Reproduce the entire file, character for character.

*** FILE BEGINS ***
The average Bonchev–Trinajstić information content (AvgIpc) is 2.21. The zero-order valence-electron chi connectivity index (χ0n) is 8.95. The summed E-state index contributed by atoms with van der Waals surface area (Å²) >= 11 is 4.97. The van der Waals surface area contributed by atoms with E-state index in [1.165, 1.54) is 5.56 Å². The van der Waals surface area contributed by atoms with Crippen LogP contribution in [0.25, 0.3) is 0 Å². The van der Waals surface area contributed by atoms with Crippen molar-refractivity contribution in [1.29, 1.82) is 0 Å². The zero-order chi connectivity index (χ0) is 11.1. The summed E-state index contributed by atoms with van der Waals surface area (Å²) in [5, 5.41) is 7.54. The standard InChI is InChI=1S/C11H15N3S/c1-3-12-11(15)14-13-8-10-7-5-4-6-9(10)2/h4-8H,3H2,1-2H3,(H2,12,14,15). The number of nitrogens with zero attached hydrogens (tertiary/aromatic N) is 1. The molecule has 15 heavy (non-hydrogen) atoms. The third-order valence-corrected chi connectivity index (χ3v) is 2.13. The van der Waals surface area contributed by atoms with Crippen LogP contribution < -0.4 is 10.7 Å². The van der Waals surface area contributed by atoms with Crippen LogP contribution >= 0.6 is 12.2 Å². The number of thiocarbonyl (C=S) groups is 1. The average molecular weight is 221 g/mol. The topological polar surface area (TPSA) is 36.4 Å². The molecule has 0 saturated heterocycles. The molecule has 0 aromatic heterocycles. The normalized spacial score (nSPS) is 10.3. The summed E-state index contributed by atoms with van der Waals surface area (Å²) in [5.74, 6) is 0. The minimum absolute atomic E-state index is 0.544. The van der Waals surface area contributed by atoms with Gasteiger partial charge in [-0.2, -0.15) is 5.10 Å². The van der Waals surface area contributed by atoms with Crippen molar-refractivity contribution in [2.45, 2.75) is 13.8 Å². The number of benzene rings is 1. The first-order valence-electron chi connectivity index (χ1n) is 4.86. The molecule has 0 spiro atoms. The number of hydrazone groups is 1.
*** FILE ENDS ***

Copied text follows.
The average Bonchev–Trinajstić information content (AvgIpc) is 2.21. The zero-order valence-electron chi connectivity index (χ0n) is 8.95. The summed E-state index contributed by atoms with van der Waals surface area (Å²) >= 11 is 4.97. The van der Waals surface area contributed by atoms with E-state index in [1.165, 1.54) is 5.56 Å². The van der Waals surface area contributed by atoms with Crippen LogP contribution in [0.25, 0.3) is 0 Å². The van der Waals surface area contributed by atoms with Crippen molar-refractivity contribution in [1.29, 1.82) is 0 Å². The zero-order chi connectivity index (χ0) is 11.1. The summed E-state index contributed by atoms with van der Waals surface area (Å²) in [5, 5.41) is 7.54. The standard InChI is InChI=1S/C11H15N3S/c1-3-12-11(15)14-13-8-10-7-5-4-6-9(10)2/h4-8H,3H2,1-2H3,(H2,12,14,15). The number of nitrogens with zero attached hydrogens (tertiary/aromatic N) is 1. The molecule has 15 heavy (non-hydrogen) atoms. The third-order valence-corrected chi connectivity index (χ3v) is 2.13. The van der Waals surface area contributed by atoms with Crippen LogP contribution < -0.4 is 10.7 Å². The van der Waals surface area contributed by atoms with Crippen LogP contribution >= 0.6 is 12.2 Å². The number of thiocarbonyl (C=S) groups is 1. The average molecular weight is 221 g/mol. The topological polar surface area (TPSA) is 36.4 Å². The molecule has 0 saturated heterocycles. The molecule has 0 aromatic heterocycles. The normalized spacial score (nSPS) is 10.3. The summed E-state index contributed by atoms with van der Waals surface area (Å²) in [5.74, 6) is 0. The minimum absolute atomic E-state index is 0.544. The van der Waals surface area contributed by atoms with Gasteiger partial charge in [-0.2, -0.15) is 5.10 Å². The van der Waals surface area contributed by atoms with Crippen molar-refractivity contribution in [2.45, 2.75) is 13.8 Å². The number of benzene rings is 1. The first-order valence-electron chi connectivity index (χ1n) is 4.86. The molecule has 0 spiro atoms. The number of hydrazone groups is 1.